“BAYADA Home Health Care has had to deny 40% of PAS cases in 2020 and 2021 because there were not enough caregivers to staff the cases.”

Pittsburgh resident, Maria Kolat with son Matthew

Home care advocate and mother, Maria, from Pittsburgh has also joined Hearts for Home Care’s advocacy efforts after experiencing these issues firsthand with her 22-year-old son, Matthew, who is developmentally disabled and requires non-stop supervision. Since COVID, their lives have dramatically changed—his schooling, his ability to receive psychological and medical care and—very significantly—his family’s ability to access the home health aide (HHA) care that Matthew needs and is qualified to receive. Maria and Matthew were featured on Pittsburgh’s local KDKA 2CBS station advocating on behalf of home health aides.

“Aides are leaving the caregiving field to work at big retail like Walmart and Amazon—or in fast food,” says Maria. “They can make $15 an hour or more there. When we see a revolving door of aides, Matthew can’t get the one-on-one care he needs, which puts him at risk.”

Home care advocates like Stephen and Maria give life to our advocacy efforts ─ their real-life experiences aren’t just numbers and statistics, but genuine struggles that thousands of Pennsylvanians endure every single day. They help tell the story so that legislators and influencers can fully grasp how their decisions are affecting their constituents and communities.

Home care advocates like Stephen and Maria give life to our advocacy efforts.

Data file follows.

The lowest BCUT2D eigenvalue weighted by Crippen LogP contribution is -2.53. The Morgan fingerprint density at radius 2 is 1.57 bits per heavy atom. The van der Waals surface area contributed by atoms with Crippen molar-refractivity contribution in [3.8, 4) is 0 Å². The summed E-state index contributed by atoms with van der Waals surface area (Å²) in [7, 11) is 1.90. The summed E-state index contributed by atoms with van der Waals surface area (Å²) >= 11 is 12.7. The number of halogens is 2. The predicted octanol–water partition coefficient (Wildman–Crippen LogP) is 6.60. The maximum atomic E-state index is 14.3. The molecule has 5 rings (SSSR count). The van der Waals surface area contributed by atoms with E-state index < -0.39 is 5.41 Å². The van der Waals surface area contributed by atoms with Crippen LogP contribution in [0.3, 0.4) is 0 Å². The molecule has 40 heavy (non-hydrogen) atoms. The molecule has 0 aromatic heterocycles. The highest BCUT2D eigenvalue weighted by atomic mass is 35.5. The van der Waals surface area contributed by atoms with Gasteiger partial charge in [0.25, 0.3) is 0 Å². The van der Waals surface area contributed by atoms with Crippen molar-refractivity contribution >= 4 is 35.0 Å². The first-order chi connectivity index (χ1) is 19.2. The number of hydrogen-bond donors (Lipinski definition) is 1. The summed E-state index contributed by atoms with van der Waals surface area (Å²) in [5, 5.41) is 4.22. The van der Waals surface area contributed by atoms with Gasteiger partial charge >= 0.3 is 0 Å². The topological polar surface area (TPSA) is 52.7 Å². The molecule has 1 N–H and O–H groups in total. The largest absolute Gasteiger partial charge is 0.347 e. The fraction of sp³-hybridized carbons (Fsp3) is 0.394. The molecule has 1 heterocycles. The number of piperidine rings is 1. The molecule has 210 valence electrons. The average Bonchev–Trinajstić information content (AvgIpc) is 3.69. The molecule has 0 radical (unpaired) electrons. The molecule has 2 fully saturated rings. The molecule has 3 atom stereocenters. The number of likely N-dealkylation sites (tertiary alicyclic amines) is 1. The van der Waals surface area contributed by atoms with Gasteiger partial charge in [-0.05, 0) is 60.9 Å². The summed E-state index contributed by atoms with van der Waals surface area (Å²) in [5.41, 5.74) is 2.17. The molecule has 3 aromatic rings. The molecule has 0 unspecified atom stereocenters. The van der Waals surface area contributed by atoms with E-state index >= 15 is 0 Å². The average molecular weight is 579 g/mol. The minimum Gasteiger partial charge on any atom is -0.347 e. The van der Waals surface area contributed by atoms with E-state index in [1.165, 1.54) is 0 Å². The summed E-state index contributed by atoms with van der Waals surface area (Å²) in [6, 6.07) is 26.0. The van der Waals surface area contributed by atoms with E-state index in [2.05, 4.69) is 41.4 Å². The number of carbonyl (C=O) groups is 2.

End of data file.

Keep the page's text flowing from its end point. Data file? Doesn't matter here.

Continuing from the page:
At the end of the day, when aides are not being drawn into working in home care, it’s Pennsylvania’s most vulnerable residents like Matthew and Stephen who suffer. PHA, home care providers, and advocates are asking the State to increase funding for the PAS program. Additional funding would put home care agencies in a better position to recruit and retain more HHAs, and thus ensure that PAS beneficiaries can continue to access the care they need to stay safe and healthy at home.

  1. https://www.leadingagepa.org/Portals/0/154869%20Long%20Term%20Care%20Statistics%20Book%20revised%20final.pdf page 14.
  2. https://mercer.healthcare-workforce.us/ +math

Advocacy Matters!

At Hearts for Home Care, we help those that care about home care by enabling you to get involved at the capacity in which you’re able to do so. Email us at advocacy@bayada.com or follow us on Facebook.com/Hearts4HomeCare in order to learn more about the home care advocacy community and find opportunities to get involved.